Church leaders buy plane tickets to fight climate change

Willard Metzger, who heads Mennonite Church Canada (the denomination I am part of), and Mardi Tindal, Moderator of the United Church of Canada, flew to Durban for the climate conference. This article from the Nov 26 Winnipeg Free Press contains some of my comments on their trip. Here is a more complete and more candid version of my thoughts on the matter.

1.) The fact that Metzger and Tindal have devoted time and money to climate change is a good sign.

2.) The statement that they brought with them – signed by 55 Canadian faith leaders – is a decent statement. You can read it here.

3.) Churches are not noticeably better than the rest of society when it comes to addressing climate change. We are used to speaking from a point of moral authority. We have no such authority, as a whole, on this issue. That is not to deny the pockets of good work that are being done by Greening Sacred Spaces and others.

4.) I chose not to tell the reporter that holy hot air is no better than any other sort of hot air, a thought that was floating around my mind. I do not regret that choice – the tone is not constructive and, besides, the hot air word-plays have been cliched to death in reference to such climate events.

However, I would say that if climate change could be solved with decent statements and large-radius conferences (conferences that draw participants from a large geographic radius), the global thermometer would now be comfortably cool. Rather, global emissions continue to rise. Kyoto lies in shambles. Scientists speak openly about the point of no return.

5.) We are addicted to energy-intensive forms of saving the environment. We have yet to imagine a different model, one that does not pay regular and steep dues to the airline and petroleum industries. This seriously compromises the spirit of the movement – at least at the level of organizational leaders, who are the ones most addicted to air travel.

6.) Political pressure is necessary and important, but integrity is the currency of change. What the warming world needs is inspiring integrity – actual people who reduce actual emissions, not just ones who say governments or corporations should. We need actual people who do the immensely difficult and life-giving work of imaging how to actually live differently.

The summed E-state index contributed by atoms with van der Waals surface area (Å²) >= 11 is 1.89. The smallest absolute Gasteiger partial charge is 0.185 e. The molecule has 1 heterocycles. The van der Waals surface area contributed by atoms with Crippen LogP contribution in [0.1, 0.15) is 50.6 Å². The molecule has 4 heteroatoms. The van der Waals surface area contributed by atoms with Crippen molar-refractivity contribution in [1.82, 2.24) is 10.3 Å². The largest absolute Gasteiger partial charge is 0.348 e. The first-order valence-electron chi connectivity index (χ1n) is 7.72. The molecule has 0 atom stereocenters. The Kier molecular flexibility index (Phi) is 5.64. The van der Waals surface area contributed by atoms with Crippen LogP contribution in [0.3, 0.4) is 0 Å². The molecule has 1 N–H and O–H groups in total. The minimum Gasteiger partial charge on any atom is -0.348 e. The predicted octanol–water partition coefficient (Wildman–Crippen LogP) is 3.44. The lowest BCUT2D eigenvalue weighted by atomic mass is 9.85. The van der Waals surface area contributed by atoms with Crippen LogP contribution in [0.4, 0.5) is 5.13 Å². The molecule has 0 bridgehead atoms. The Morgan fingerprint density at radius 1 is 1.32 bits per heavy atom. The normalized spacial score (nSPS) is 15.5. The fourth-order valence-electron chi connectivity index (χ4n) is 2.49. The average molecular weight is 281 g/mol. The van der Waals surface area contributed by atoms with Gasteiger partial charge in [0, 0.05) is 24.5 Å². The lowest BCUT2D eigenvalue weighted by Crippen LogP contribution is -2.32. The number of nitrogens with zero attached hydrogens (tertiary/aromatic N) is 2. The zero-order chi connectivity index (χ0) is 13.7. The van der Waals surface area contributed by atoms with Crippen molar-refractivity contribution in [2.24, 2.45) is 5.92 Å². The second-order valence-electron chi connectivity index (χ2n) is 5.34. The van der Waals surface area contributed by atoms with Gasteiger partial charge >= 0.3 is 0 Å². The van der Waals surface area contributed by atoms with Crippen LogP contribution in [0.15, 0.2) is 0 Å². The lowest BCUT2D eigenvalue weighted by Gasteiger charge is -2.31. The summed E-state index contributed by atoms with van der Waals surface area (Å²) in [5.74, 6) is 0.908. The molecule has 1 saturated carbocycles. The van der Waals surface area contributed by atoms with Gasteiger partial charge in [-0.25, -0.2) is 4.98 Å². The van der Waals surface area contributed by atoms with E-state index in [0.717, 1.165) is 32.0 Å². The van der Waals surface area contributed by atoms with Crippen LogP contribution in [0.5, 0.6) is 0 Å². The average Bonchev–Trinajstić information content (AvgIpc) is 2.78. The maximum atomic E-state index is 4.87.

I believe it is that sort of integrity that stands a better chance than anything else of breaking the climate logjam. Technology, science and advocacy all play a roll too, but but I think the climate crisis is a crisis of imagination, a very practical sort of imagination.

7.) Tindal says “it feels as if the movement is gaining momentum and strength daily, the movement to call our government to do the right thing.” Two comments: First, far too much of the movement to address climate change is a movement focused primarily on getting other people to change; in this case, politicians. Second, the movement to address climate change has piqued. If you look with any objectivity at media coverage of climate conferences, public opinion polls, government posturing, trendy causes among celebrities and general buzz, the global warming issue has declined significantly (from a height that no other issue has ever achieved).

Movements have life cycles; they do not last forever. Perhaps the climate issue is gaining momentum among church leaders in Canada, but we do no one a favour by stating that global momentum is on the rise. The failure to address climate change is, in part, a failure to be realistic.

8.) If churches cut the emissions of their buildings by half (something experts say is both necessary and do-able), or reduced emissions from travel to church by half, or if leaders committed to not fly for a year, we wouldn’t need to fly around the world to get attention.

9.) I think churches could offer a pastoral word to a world stressed out by an impossibly large issue. But that is another topic for another time.

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